SFA opens Center for Digital Scholarship in Steen Library
April 7, 2014 - University Marketing CommunicationsNACOGDOCHES, Texas - Stephen F. Austin State University's Ralph W. Steen Library has opened the Center for Digital Scholarship, which will assist with digital research projects, education and learning programs, scientific data, and digital humanities.
Located on the second floor of Steen Library, the CDS is a service center that offers support and assistance to faculty members, students and community members in the development and creation of digital information.
Services include digitization of documents, photos and maps; multimedia conversion for a variety of analog formats, including audio cassettes, VHS and MiniDV; and collaboration in planning, designing and developing projects.
"I have done more with digital preservation while working with the CDS than anywhere else," said Mark Musquiz, Department of History graduate student. "It let me apply what I learned in class while gaining experience."
The CDS is currently completing projects under the direction of the center's digital archivist, Dillon Wackerman. Several of the completed digital collections are collaborations between the East Texas Research Center and the CDS, including the extensive oral history of Texas Cowboy Churches, created by public administration graduate student Jake McAdams; the Space Shuttle Columbia disaster of 2003, created by Musquiz and the ETRC; and efforts to digitalize the collection of George Foreman's sermons and boxing artifacts.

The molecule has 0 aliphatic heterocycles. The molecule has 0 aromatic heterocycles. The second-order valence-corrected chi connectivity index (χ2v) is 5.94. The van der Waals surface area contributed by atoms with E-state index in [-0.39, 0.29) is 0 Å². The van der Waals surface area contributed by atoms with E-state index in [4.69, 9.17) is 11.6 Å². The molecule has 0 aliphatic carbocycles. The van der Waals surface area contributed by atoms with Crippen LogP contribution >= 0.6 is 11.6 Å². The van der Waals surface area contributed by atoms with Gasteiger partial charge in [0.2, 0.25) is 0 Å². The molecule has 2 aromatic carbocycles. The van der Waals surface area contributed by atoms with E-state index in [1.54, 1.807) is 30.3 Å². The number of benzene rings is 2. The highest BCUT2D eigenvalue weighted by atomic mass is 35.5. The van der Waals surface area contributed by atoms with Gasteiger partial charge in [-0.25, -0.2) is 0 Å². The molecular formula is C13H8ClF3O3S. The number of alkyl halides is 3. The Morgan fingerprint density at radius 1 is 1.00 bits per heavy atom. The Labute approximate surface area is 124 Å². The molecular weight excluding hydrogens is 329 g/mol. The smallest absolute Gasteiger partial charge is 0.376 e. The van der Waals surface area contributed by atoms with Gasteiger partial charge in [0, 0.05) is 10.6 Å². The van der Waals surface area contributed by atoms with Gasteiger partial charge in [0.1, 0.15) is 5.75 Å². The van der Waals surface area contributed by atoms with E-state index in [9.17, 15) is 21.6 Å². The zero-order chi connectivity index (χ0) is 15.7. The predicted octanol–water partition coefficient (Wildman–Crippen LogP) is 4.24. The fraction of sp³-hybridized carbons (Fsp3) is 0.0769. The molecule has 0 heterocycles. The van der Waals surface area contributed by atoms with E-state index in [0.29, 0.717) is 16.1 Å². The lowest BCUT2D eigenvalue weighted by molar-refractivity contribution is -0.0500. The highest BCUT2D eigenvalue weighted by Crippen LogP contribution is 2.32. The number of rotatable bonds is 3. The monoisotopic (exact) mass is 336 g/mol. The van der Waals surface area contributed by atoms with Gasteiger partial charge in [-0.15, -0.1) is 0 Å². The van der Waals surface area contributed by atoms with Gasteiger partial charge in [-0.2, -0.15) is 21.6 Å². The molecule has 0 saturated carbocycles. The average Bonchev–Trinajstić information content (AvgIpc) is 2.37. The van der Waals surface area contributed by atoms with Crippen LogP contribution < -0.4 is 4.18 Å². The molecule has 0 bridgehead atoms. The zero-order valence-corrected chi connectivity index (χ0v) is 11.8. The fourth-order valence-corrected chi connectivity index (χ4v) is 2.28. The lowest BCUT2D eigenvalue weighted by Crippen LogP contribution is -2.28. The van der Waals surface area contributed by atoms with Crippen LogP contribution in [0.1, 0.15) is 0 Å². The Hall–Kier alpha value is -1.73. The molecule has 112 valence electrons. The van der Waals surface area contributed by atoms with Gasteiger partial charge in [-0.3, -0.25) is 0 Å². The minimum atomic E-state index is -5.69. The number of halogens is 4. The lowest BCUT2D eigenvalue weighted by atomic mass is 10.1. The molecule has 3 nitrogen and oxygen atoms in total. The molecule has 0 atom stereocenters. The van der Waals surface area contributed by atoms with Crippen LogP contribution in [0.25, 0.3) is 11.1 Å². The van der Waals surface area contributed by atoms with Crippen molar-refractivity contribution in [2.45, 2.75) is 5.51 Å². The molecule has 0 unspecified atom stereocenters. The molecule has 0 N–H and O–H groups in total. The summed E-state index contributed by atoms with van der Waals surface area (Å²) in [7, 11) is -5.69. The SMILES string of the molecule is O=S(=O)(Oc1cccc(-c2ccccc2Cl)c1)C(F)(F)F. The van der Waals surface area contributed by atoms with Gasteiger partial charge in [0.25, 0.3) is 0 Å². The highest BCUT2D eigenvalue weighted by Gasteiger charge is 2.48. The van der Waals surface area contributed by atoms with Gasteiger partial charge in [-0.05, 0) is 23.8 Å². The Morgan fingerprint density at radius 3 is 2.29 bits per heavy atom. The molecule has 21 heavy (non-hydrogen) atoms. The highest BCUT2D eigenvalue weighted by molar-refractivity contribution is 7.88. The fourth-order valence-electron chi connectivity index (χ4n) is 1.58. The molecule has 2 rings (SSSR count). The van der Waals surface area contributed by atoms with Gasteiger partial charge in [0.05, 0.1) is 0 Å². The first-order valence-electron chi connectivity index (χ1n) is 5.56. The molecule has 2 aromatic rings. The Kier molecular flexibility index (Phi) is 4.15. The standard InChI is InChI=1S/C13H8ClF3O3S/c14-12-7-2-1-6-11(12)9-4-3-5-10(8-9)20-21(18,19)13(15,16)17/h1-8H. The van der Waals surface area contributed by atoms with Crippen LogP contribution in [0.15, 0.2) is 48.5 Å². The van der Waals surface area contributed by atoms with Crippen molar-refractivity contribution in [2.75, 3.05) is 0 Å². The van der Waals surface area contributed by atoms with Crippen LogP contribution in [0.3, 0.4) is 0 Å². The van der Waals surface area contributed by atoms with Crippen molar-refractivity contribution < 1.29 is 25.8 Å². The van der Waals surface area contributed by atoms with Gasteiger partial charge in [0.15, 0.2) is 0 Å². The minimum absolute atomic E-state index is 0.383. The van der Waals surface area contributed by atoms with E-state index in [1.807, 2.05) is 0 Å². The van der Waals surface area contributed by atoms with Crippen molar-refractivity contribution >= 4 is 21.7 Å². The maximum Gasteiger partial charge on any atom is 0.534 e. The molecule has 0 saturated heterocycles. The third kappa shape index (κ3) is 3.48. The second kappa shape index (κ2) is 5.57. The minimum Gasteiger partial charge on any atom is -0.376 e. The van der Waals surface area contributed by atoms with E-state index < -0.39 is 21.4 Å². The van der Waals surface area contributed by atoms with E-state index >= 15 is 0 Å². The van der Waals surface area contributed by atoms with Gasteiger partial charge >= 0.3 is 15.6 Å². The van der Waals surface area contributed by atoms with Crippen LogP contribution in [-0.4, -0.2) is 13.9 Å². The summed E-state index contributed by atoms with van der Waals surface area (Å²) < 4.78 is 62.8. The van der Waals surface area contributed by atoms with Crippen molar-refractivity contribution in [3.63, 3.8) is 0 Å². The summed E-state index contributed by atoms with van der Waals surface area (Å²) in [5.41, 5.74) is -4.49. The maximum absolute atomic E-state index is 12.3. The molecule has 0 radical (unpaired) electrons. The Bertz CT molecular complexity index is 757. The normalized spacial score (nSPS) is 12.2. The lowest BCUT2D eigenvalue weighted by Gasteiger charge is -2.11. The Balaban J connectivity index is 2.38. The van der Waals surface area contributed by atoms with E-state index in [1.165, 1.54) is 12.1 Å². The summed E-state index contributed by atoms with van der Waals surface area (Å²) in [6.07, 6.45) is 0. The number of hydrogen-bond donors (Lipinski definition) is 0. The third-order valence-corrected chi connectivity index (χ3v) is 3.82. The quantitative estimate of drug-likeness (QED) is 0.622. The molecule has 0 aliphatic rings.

Additionally, the ETRC and CDS have completed digitization of SFA's Stone Fort yearbooks from 1924-2013, a project made possible by donations from the SFA Alumni Association and the Office of Development.
The CDS also has worked extensively with Dr. Robert Selden and the Center for Regional Heritage Research, as well as Dr. Chris Talbot, director of the School of Art, on individualized projects. The collaboration with Selden involved testing and experimenting with 3-D images and viewers on a digitalization of Caddo pottery. Talbot, the CDS and faculty members in the School of Art explored several digital humanity projects, including a photography project documented with the National Park Service on the El Camino Real de los Tejas National Historic Trail.
Quickly adapting to new technologies as they emerge, the center aims to empower and equip the next generation of scholars in order to realize the creation of a more diverse and active digital environment.
"I can envision the CDS engaged in a number of digital research projects and collaborations both statewide and nationally," said Corrie Marsh, associate director of library information services. "I also believe the laboratory workrooms will be able to support digital media productions by students, all while allowing the CDS to continue developing 3-D scanning and advancing viewer services."
For more information, call the CDS at (936) 468-1841, email firstname.lastname@example.org or contact Wackerman at email@example.com.